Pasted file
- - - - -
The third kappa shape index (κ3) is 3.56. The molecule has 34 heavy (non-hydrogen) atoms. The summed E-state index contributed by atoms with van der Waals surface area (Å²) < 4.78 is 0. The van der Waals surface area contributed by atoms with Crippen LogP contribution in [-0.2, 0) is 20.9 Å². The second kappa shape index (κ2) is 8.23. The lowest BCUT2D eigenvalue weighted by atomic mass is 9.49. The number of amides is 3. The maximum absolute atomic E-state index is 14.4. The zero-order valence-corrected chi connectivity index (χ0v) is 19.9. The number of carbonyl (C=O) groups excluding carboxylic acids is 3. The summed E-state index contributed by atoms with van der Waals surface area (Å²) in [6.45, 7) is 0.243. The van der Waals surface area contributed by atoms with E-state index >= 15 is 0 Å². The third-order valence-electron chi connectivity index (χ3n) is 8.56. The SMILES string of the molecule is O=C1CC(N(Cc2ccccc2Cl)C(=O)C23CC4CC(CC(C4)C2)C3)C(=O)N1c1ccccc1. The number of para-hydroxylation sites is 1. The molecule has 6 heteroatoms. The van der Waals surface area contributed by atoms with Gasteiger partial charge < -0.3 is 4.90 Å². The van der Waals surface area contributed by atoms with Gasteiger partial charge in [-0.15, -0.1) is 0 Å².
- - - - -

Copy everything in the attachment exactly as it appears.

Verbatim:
The third kappa shape index (κ3) is 3.56. The molecule has 34 heavy (non-hydrogen) atoms. The summed E-state index contributed by atoms with van der Waals surface area (Å²) < 4.78 is 0. The van der Waals surface area contributed by atoms with Crippen LogP contribution in [-0.2, 0) is 20.9 Å². The second kappa shape index (κ2) is 8.23. The lowest BCUT2D eigenvalue weighted by atomic mass is 9.49. The number of amides is 3. The maximum absolute atomic E-state index is 14.4. The zero-order valence-corrected chi connectivity index (χ0v) is 19.9. The number of carbonyl (C=O) groups excluding carboxylic acids is 3. The summed E-state index contributed by atoms with van der Waals surface area (Å²) in [6.45, 7) is 0.243. The van der Waals surface area contributed by atoms with E-state index >= 15 is 0 Å². The third-order valence-electron chi connectivity index (χ3n) is 8.56. The SMILES string of the molecule is O=C1CC(N(Cc2ccccc2Cl)C(=O)C23CC4CC(CC(C4)C2)C3)C(=O)N1c1ccccc1. The number of para-hydroxylation sites is 1. The molecule has 6 heteroatoms. The van der Waals surface area contributed by atoms with Gasteiger partial charge < -0.3 is 4.90 Å². The van der Waals surface area contributed by atoms with Gasteiger partial charge in [-0.15, -0.1) is 0 Å².